Like “Reign Over Me,” it’s unfortunate and disappointing that when Adam Sandler finally puts down the silly character and voices for a minute and attempts honest sincerity, the movies often fail him. Such is the case with 2004’s “Spanglish,” another movie where Sandler delivers a thoughtful, restrained and subdued performance that is mostly all for naught in a sea of shrill female characters.  James L. Brooks is lauded the world over for his films; he practically invented the dramedy with movies that artfully tap into the dramatically funny moments of life and the hilariously painful ones as well. But with a knack for unpleasant characters and broad sitcomy affinities, both proclivities tend to unravel his films (arguably going back as far as “As Good As It Gets”). About a Hispanic woman, Paz Vega, (and her daughter) who becomes the housemaid for a wealthy Caucasian family -- led by the monster of a shallow matriarch played by Tea Leoni, who might just be the most horrible mother ever committed to screen -- “Spanglish” says some interesting things about class lines and divides, but it’s also trying to say a mouthful about mothers, marriages, identity, careers, family, daughters and mother relationships and children. And Brooks simply can’t sustain it all with a screenplay that is brutally honest in some moments and then hamfisted and dishonest in others, to the point where it inadvertently becomes an unfortunate misogynist melodrama (the grandma is an alcoholic, the mother is vile, selfish control freak, the maid is a proud, hot tempered Latina who doesn’t want the White Lady to parent her daughter). Off in the corner, left of these various hot messes is Adam Sandler as the successful, but unappreciated husband; a mensch who has to try to navigate his family chaos. It’s a decent performance, Sandler relaxed and at ease is at his most likable. And Tea Leoni’s character is so narcissistically wretched, you empathize with him and it’s understandable why an ill-conceived third act romance with the maid is necessary if only to give the man a shred of his dignity back. But “Spanglish” is far too muddled, broad and unpleasant and he’s completely overshadowed. Not to mention the movie is totally offensive and counterfeit in its exploitation of multicultural social commentary for its own cuddly and phony attempts at feel-goodery. [C-]

"Funny People"
Universal Pictures "Funny People"

Funny People” (2009)
Looking back at this team-up with friend and collaborator Judd Apatow (in full-on James L. Brooks wannabe mode with this one), a lot of should’ves and could’ves tend to come to mind. It could’ve been the pinnacle of a career built on financially successful yet mediocre in quality work that’s buried Sandler into a creative stasis. It should’ve been the movie about stand-up comedy, instead that’s only half the story. The first half of “Funny People” is so good that it makes the second half, when it pretty much ditches the behind the scenes look at stand up comedians for a domestic showdown between Eric Bana and Sandler’s George Simmons (playing a thinly veiled version of himself, complete with awful-looking comedies that aren’t that far off from reality) for the heart of Leslie Mann. Apatow deserves credit for taking Sandler out of his comfort zone, and he was rewarded with one of the "SNL" vet’s strongest performances to date. The problem with the film, in the end, is that Apatow tried and failed to play the genre mashup game. Tone is key when grafting together two disparate stories, and Apatow manages to mostly sustain the right pitch through the eventually grueling 153-minute runtime, but the thing he didn’t seem to take into account is that, once your movie switches gears, the next story has to either be better than what came before, or at least as compelling. For those who loved all the great stuff about the celebrity-laden, depressing world of stand-up comedy, the story shift near the midway mark is where the train falls off the rails. We applaud Apatow’s ambition, but if he’d split off these two ideas into separate movies, the truth would emerge: the movie about comedy is great on its own (it could’ve been a masterpiece) and the domestic, one-that-got-away lamentation couldn’t sustain an entire feature. It should’ve been so much better! [C+]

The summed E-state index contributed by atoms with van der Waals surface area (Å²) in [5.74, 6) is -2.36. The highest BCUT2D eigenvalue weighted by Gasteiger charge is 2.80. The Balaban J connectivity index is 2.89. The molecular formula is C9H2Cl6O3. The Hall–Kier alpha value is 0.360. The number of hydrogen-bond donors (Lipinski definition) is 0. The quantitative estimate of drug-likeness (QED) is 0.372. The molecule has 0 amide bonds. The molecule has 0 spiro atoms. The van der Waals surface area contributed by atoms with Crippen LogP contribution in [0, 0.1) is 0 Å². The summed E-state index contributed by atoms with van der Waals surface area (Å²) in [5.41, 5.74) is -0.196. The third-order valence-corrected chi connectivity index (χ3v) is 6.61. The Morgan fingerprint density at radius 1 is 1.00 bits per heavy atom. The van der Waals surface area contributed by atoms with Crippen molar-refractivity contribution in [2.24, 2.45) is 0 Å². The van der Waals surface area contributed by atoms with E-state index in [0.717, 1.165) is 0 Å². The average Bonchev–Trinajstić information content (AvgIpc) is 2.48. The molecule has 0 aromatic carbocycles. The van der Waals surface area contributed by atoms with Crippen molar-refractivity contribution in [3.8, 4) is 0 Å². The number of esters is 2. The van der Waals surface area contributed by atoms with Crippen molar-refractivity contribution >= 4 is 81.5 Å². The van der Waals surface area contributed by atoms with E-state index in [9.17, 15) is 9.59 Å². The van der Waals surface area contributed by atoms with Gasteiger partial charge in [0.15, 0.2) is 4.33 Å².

"Bulletproof" (1996)
The premise seemed surefire enough: Sandler would channel his filthier side (evident in his comedy albums, one of which prominently featured a talking goat who is viciously abused by his owner), partnering up with a genuine comedy legend (Damon Wayans) while nestled comfortably inside a buddy comedy template perfected by movies like "48 Hrs" and "Midnight Run." While it doesn't quite measure up to what it could have been, thanks largely to a slack script that should have given the actors more to do in half the time (every supposed "twist" is telegraphed from about a mile away), it's still an experiment that largely works, to the point that you wonder why Sandler has never returned to similar action-comedy territory. The minor success of "Bulletproof" mostly has to do with the lively direction of Ernest Dickerson, who would go on to direct some of the most memorable episodes of AMC's creatively unmoored "The Walking Dead," and the chemistry between Sandler (who plays a car thief connected to a deadly drug kingpin) and Wayans (who plays the undercover cop who busts Sandler and ends up being stuck with him). James Caan phones in his role as the villainous drug dealer, but still manages to have fun with what little he's given. Darker and stranger than most of Sandler's widely known fair, it's not the kind of movie that's primed for critical reappraisal, but if it was, most would discover it to be a better-than-average action movie that was overshadowed at the time due to the superiority of other movies in the marketplace. As a rental, it's worth it, if only to hear how Sandler identifies the porno he's watching as being from the seventies: "The guy's dick's got sideburns." Sandler chuckles to himself and we chuckle along with him. If only he had done more movies like this. [B]

- Drew Taylor, Gabe Toro, Rodrigo Perez, Erik McClanahan, Diana Drumm